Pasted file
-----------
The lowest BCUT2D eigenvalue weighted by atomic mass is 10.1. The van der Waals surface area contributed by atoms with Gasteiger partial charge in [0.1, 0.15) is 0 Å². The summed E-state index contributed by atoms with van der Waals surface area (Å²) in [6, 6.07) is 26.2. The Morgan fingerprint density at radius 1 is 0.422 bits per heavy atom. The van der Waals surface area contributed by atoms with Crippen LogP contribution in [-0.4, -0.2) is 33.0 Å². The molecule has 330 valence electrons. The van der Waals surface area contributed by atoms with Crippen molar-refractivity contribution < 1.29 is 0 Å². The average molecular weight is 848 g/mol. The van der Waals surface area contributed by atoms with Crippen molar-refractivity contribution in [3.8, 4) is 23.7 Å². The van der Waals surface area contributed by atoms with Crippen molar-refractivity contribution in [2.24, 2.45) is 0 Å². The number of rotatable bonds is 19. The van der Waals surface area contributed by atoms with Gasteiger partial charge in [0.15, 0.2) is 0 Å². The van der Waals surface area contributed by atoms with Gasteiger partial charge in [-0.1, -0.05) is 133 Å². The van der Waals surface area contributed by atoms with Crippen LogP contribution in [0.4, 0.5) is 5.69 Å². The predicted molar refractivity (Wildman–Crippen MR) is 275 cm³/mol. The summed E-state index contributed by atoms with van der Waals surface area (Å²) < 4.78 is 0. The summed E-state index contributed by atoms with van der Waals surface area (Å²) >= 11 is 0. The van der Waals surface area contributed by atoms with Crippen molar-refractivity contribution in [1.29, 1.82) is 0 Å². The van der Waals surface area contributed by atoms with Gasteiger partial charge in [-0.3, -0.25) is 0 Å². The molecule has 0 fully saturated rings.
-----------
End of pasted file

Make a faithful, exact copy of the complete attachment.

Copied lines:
The lowest BCUT2D eigenvalue weighted by atomic mass is 10.1. The van der Waals surface area contributed by atoms with Gasteiger partial charge in [0.1, 0.15) is 0 Å². The summed E-state index contributed by atoms with van der Waals surface area (Å²) in [6, 6.07) is 26.2. The Morgan fingerprint density at radius 1 is 0.422 bits per heavy atom. The van der Waals surface area contributed by atoms with Crippen LogP contribution in [-0.4, -0.2) is 33.0 Å². The molecule has 330 valence electrons. The van der Waals surface area contributed by atoms with Crippen molar-refractivity contribution < 1.29 is 0 Å². The average molecular weight is 848 g/mol. The van der Waals surface area contributed by atoms with Crippen molar-refractivity contribution in [3.8, 4) is 23.7 Å². The van der Waals surface area contributed by atoms with Crippen molar-refractivity contribution in [2.24, 2.45) is 0 Å². The number of rotatable bonds is 19. The van der Waals surface area contributed by atoms with Gasteiger partial charge in [0.15, 0.2) is 0 Å². The van der Waals surface area contributed by atoms with Gasteiger partial charge in [-0.1, -0.05) is 133 Å². The van der Waals surface area contributed by atoms with Crippen LogP contribution in [0.4, 0.5) is 5.69 Å². The predicted molar refractivity (Wildman–Crippen MR) is 275 cm³/mol. The summed E-state index contributed by atoms with van der Waals surface area (Å²) < 4.78 is 0. The summed E-state index contributed by atoms with van der Waals surface area (Å²) >= 11 is 0. The van der Waals surface area contributed by atoms with Crippen molar-refractivity contribution in [1.29, 1.82) is 0 Å². The van der Waals surface area contributed by atoms with Gasteiger partial charge in [-0.3, -0.25) is 0 Å². The molecule has 0 fully saturated rings.